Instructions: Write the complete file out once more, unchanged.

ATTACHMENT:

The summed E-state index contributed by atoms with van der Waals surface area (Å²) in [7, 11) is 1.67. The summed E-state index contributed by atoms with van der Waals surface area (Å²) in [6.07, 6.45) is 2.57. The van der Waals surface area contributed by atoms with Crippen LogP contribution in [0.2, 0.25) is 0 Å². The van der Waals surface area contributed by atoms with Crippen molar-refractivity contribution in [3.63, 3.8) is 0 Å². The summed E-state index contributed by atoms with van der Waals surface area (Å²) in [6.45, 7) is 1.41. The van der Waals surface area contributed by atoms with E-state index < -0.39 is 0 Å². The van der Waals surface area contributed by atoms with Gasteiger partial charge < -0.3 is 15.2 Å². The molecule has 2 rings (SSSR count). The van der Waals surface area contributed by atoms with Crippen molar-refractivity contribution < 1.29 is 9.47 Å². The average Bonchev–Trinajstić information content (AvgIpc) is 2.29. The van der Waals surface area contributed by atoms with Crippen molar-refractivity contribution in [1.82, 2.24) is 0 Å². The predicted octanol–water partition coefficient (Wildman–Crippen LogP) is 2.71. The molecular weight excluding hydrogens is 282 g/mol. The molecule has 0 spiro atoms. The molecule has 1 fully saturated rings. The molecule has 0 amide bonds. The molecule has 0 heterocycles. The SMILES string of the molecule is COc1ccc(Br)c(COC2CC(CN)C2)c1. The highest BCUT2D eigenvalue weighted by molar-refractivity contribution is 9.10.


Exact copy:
The summed E-state index contributed by atoms with van der Waals surface area (Å²) in [7, 11) is 1.67. The summed E-state index contributed by atoms with van der Waals surface area (Å²) in [6.07, 6.45) is 2.57. The van der Waals surface area contributed by atoms with Crippen LogP contribution in [0.2, 0.25) is 0 Å². The van der Waals surface area contributed by atoms with Crippen molar-refractivity contribution in [3.63, 3.8) is 0 Å². The summed E-state index contributed by atoms with van der Waals surface area (Å²) in [6.45, 7) is 1.41. The van der Waals surface area contributed by atoms with E-state index < -0.39 is 0 Å². The van der Waals surface area contributed by atoms with Gasteiger partial charge < -0.3 is 15.2 Å². The molecule has 2 rings (SSSR count). The van der Waals surface area contributed by atoms with Crippen molar-refractivity contribution < 1.29 is 9.47 Å². The average Bonchev–Trinajstić information content (AvgIpc) is 2.29. The van der Waals surface area contributed by atoms with Crippen molar-refractivity contribution in [1.82, 2.24) is 0 Å². The predicted octanol–water partition coefficient (Wildman–Crippen LogP) is 2.71. The molecular weight excluding hydrogens is 282 g/mol. The molecule has 0 spiro atoms. The molecule has 1 fully saturated rings. The molecule has 0 amide bonds. The molecule has 0 heterocycles. The SMILES string of the molecule is COc1ccc(Br)c(COC2CC(CN)C2)c1. The highest BCUT2D eigenvalue weighted by molar-refractivity contribution is 9.10.